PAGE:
Lots of lefties are hopping up and down in little circles because the Four Cardinals (Burke, Caffara, Meisner, Brandmueller) offered Five Dubia (questions, narrowly framed, asking for yes or no clarificatory responses) arising from the objective lack of clarity in Chapter 8 of Amoris laetitia. As these catholic libs, chimp-like, fling their stuff around, Card. Burke continues to give interviews in an attempt to bring sobriety to the debate.
Today I saw an interview dated 11 January in the Italian publication La Verità. Card. Burke is asked some tough questions and he gives straight on answers. Asked whether they are “inventing” a way to correct formally the Pope, Burke answered “Of course not.” But he points out that, in the past, Popes have been corrected. He sustains that it is an “error” to say that, in certain cases, the divorced and remarried living in more uxorio, can receive Communion. He doesn’t think that that is a heresy, but an error:
“No, it seems to me that it can qualify as an error, but we are dealing with a complex situation. Heresy is the obstinate denial or obstinate doubt, on the part of the baptized, of a truth that one must believe by divine and Catholic faith. One heresy could be that of one who sustains that there do not exist intrinsically evil acts; to affirm this would be to say something contrary to the doctrine of the Church and would clearly be a heresy. The affirmation about access to the sacraments of which we were speaking a while ago, on the other hand, refers to a practice (prassi) that contradicts two doctrines: that of indissolubility of matrimony and that of the real presence of Jesus in the Eucharist. At first glance we can say that certainly it’s an error.”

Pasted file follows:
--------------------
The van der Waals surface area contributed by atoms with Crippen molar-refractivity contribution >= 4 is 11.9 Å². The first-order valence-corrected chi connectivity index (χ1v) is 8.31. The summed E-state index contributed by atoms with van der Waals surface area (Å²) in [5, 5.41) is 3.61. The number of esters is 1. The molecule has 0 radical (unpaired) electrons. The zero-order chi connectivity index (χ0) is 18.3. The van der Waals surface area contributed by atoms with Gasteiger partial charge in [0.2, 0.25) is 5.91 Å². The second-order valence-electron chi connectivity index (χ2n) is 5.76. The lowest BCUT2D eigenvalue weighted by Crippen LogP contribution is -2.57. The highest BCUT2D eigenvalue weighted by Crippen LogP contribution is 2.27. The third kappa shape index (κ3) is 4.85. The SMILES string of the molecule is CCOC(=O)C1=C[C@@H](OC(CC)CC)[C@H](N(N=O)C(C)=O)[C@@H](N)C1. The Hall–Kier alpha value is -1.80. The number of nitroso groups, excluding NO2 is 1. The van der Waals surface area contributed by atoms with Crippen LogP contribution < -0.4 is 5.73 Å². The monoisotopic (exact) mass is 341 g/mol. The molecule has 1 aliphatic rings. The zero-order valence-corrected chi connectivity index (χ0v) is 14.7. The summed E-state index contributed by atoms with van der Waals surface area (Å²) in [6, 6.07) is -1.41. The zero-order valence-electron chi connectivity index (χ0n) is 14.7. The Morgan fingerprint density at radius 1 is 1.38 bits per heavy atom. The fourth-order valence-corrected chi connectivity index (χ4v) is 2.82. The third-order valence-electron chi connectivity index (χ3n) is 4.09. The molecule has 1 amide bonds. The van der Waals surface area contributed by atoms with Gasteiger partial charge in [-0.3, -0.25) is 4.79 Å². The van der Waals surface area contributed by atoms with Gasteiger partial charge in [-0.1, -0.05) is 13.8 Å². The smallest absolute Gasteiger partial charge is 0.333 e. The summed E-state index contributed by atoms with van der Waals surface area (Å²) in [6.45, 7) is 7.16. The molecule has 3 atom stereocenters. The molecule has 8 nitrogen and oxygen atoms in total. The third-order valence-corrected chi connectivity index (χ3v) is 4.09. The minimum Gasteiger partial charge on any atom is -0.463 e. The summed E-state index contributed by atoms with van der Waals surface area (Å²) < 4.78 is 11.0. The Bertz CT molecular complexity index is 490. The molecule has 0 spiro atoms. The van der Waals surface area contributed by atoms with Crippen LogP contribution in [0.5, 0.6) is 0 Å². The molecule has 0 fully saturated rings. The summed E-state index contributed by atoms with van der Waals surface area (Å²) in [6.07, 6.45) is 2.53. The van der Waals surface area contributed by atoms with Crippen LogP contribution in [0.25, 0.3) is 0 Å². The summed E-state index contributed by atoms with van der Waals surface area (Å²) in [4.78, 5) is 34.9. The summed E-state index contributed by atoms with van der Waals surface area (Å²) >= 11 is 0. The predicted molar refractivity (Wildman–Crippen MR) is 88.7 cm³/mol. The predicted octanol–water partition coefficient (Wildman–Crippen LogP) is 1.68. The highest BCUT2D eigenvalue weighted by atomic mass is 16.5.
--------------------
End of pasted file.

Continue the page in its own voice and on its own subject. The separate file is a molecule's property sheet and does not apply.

Card. Burke confirms that the Four Cardinals are united and that he knows many cardinals who are with them.
The accusations – open from some and veiled from … another – flung at them pretty much roll off his back.
In regard to the accusation that the Four are “doctors of the law” (an insult leveled by Pope Francis at those who resist antinomianism):
“It seems to me that the moral law isn’t something that imprisons a person; it is quite the opposite: the moral law frees a person and orients him to fulfill the good. In fact, when there is no respect for moral law there come about chaotic situations and morally there results a kind of imprisonment. For people of faith, we have to say that the divine law frees, and it is not a negative thing. And then to teach moral law is a great act of charity towards one’s neighbor, because it points to the path of authentic freedom and happiness. It is impossible to affirm that a person can find some form of happiness in sinning.”
He was asked:
Q: Why so much noise for a problem that many have a hard time understanding?
BURKE: We are dealing here with a question that concerns the Church in a profound way: matrimony and family, which is its fruit, and they constitute the foundation of the very life of the Church. Our task is not to lose ourselves in difficult or vague questions; we are simply giving our contribution to the growth of the Church in the most elementary cell of life.